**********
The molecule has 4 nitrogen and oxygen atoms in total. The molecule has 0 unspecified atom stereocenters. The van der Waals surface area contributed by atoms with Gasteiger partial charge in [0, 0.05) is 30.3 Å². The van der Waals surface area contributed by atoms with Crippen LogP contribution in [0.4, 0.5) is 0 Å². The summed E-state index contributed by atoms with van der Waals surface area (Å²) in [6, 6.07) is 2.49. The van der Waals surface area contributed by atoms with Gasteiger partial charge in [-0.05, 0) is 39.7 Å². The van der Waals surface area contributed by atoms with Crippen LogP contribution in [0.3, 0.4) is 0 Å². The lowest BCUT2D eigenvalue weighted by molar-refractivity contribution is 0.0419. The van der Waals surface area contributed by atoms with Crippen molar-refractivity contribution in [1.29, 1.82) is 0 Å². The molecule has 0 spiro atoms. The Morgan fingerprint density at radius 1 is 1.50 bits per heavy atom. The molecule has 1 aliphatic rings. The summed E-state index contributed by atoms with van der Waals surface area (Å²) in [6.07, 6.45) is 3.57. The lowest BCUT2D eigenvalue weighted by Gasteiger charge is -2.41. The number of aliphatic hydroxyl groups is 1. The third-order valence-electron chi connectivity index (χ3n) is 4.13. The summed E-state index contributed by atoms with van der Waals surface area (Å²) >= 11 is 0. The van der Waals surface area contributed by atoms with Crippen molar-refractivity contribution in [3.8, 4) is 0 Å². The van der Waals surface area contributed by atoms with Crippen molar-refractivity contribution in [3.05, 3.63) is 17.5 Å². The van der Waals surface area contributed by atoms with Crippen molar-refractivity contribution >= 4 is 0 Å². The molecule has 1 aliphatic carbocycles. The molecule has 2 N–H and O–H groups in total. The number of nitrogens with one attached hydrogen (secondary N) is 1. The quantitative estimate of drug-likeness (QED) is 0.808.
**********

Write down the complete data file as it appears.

The molecule has 4 nitrogen and oxygen atoms in total. The molecule has 0 unspecified atom stereocenters. The van der Waals surface area contributed by atoms with Gasteiger partial charge in [0, 0.05) is 30.3 Å². The van der Waals surface area contributed by atoms with Crippen LogP contribution in [0.4, 0.5) is 0 Å². The summed E-state index contributed by atoms with van der Waals surface area (Å²) in [6, 6.07) is 2.49. The van der Waals surface area contributed by atoms with Gasteiger partial charge in [-0.05, 0) is 39.7 Å². The van der Waals surface area contributed by atoms with Crippen LogP contribution in [0.3, 0.4) is 0 Å². The lowest BCUT2D eigenvalue weighted by molar-refractivity contribution is 0.0419. The van der Waals surface area contributed by atoms with Crippen molar-refractivity contribution in [1.29, 1.82) is 0 Å². The molecule has 0 spiro atoms. The Morgan fingerprint density at radius 1 is 1.50 bits per heavy atom. The molecule has 1 aliphatic rings. The summed E-state index contributed by atoms with van der Waals surface area (Å²) in [6.07, 6.45) is 3.57. The lowest BCUT2D eigenvalue weighted by Gasteiger charge is -2.41. The number of aliphatic hydroxyl groups is 1. The third-order valence-electron chi connectivity index (χ3n) is 4.13. The summed E-state index contributed by atoms with van der Waals surface area (Å²) >= 11 is 0. The van der Waals surface area contributed by atoms with Crippen molar-refractivity contribution in [3.8, 4) is 0 Å². The van der Waals surface area contributed by atoms with Crippen molar-refractivity contribution in [3.05, 3.63) is 17.5 Å². The van der Waals surface area contributed by atoms with Crippen molar-refractivity contribution >= 4 is 0 Å². The molecule has 1 aliphatic carbocycles. The molecule has 2 N–H and O–H groups in total. The number of nitrogens with one attached hydrogen (secondary N) is 1. The quantitative estimate of drug-likeness (QED) is 0.808.